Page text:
Three things rock the Militant's world: Culture, History and Los Angeles. Put the three together and you get...well, you get This Here Blog.
But aside from that, when an operative of the Militant tipped him off about a launching of a book on Saturday covering the history of an ethnic group in Hollywood, the Militant got his ass on the bike and rode down (and up, and down again) Temple Street to the Filipino American Library.
The library, located in a residence just shouting distance from the iconic The Original Tommy's burger stand, hosted a well-attended backyard reception for the book launch of the Arcadia publication, Filipinos in Hollywood. The author, Carina Monica Montoya, was there to do a "reading" (which wasn't a reading insomuch as it was the author's live commentary on certain aspects of the book, which like many Arcadia books, is mostly historical photos with descriptive captions).
The Militant, has some Filipino operatives, a few of whom even live in Hollywood, but he may or may not have been aware there was already a long history of Filipinos in Hollywood -- both the community and the industry.
A great deal of the book shows photos and descriptions of the lives of Filipino immigrants in Hollywood since the 1920s, most of whom were men who worked menial tasks as busboys, waiters, cooks and janitors, who were allowed to work in and around the glitz and glamor of Hollywood, yet as individuals outside the job they had to face the harsh realities discrimination and prejudice.
Montoya highlighted the late Ray Buhen, a Philippine immigrant, who worked as a bartender in the swanky establishments of the Hollywood of yesteryear, such as the old Polynesian-themed Don The Beachcomber on McCadden Place. It was there that Buhen invented the Zombie cocktail (but which was historically credited to Beachcomber owner Donn Beach - since back then immigrants never got credit for anything), a drink which was served to many a celebrity back in the day. Eventually in the 1960s, Buhen opened his own bar, the Tiki Ti bar in the East Hollywood-Los Feliz area, which is now run by his sons.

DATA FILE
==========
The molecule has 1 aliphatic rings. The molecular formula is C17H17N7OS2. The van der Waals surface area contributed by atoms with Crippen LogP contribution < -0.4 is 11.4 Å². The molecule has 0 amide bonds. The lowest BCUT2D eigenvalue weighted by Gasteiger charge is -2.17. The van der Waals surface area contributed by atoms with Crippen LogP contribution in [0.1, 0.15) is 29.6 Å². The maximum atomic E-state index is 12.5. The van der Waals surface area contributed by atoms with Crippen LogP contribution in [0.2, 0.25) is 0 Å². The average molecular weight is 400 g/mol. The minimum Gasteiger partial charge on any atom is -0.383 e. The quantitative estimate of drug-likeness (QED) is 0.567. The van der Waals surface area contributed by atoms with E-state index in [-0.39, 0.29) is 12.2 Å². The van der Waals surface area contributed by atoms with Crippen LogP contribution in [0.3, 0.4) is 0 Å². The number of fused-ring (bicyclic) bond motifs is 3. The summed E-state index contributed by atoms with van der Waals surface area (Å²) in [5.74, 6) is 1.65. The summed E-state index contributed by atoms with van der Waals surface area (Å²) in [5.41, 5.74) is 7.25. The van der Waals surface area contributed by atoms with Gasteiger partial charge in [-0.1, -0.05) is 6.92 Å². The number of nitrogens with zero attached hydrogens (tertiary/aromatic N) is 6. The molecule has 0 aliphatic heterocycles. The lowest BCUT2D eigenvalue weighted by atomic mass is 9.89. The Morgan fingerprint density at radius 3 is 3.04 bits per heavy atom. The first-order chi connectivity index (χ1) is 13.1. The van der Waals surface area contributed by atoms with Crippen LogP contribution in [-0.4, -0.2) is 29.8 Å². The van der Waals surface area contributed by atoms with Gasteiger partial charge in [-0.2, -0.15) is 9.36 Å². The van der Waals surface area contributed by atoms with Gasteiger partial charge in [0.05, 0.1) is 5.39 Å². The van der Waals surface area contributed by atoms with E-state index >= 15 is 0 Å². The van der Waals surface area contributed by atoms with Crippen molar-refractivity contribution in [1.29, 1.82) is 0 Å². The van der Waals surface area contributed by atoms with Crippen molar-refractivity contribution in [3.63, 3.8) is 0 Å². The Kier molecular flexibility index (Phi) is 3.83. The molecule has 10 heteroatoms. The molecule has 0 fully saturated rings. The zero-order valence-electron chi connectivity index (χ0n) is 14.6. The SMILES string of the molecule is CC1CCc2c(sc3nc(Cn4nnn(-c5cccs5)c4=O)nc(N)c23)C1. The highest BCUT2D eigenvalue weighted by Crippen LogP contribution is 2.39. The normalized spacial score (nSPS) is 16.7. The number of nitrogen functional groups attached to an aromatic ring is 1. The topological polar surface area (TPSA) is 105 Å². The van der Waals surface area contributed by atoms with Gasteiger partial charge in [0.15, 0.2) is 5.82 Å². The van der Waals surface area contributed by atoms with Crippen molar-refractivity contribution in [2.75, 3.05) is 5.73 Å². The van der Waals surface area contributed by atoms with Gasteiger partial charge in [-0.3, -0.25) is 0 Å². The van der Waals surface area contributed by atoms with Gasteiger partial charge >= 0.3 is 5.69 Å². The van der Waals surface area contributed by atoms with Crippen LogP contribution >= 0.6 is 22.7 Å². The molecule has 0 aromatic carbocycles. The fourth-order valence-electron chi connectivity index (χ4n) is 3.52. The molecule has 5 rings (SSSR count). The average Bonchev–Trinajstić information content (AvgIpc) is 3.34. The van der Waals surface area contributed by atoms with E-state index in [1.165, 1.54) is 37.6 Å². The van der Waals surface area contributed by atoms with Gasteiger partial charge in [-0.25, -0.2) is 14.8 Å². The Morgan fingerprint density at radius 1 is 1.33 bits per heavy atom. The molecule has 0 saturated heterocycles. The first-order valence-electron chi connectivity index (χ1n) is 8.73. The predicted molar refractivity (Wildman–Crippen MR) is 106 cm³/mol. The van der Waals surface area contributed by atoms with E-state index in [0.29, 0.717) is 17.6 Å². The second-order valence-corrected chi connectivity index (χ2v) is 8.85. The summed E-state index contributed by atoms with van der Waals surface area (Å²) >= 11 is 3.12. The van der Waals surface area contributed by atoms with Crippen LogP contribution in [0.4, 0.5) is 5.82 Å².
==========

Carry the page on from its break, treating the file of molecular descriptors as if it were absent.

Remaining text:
Montoya also mentioned that the book highlights modern-day Hollywood celebrities of Philippine descent, such as Lou Diamond Phillips (RICHIIIIEEE!!!), Tia Carrere (Schwing!), comedian Rob Schneider and The Black Eyed Peas' Apl De Ap. There were a bunch of folks in the book the Militant wasn't familiar with, but it was great to see something that gives a community a semblance of pride.
Before arriving at the book launch event, the Militant stopped by a Filipino market on Temple Street to get his own taste of Historic Filipinotown. Thirsty after his bike ride, he bought some tropical fruit juice drinks -- a can of guava juice and another juice can of a Philippine citrus fruit called kalamansi, which was pretty refreshing. And best of all the two cans cost the Militant all but $1.48 (Militant Deal!) of course, upon arrival at the library, there was some free Filipino food there, such as lumpia egg rolls and pancit noodles courtesy of a local restaurant. He almost forgot that it's customary for there to be free food at Filipino community events. So maybe he'll hang around this neighborhood more often.
Speaking of the neighborhood, he noticed it had these tiny community street banners (pictured right) hanging from the light standards (that's "streetlights" in bureaucratic-ese), which appear to be new. Thing is, they seem impossible to see driving 35 miles per hour in a car, much less at night. According to one of the Militant's Filipino operatives, the written inscription in the middle (below the birds), which reads "Bayang magiliw/Perlas ng Silanganan" is the first two lines of the national anthem of the Philippines in the Tagalog language, which translates as "Land of the Morning/Pearl of the Orient."
Like the Militant always says, you see and appreciate much more from the seat of a bike.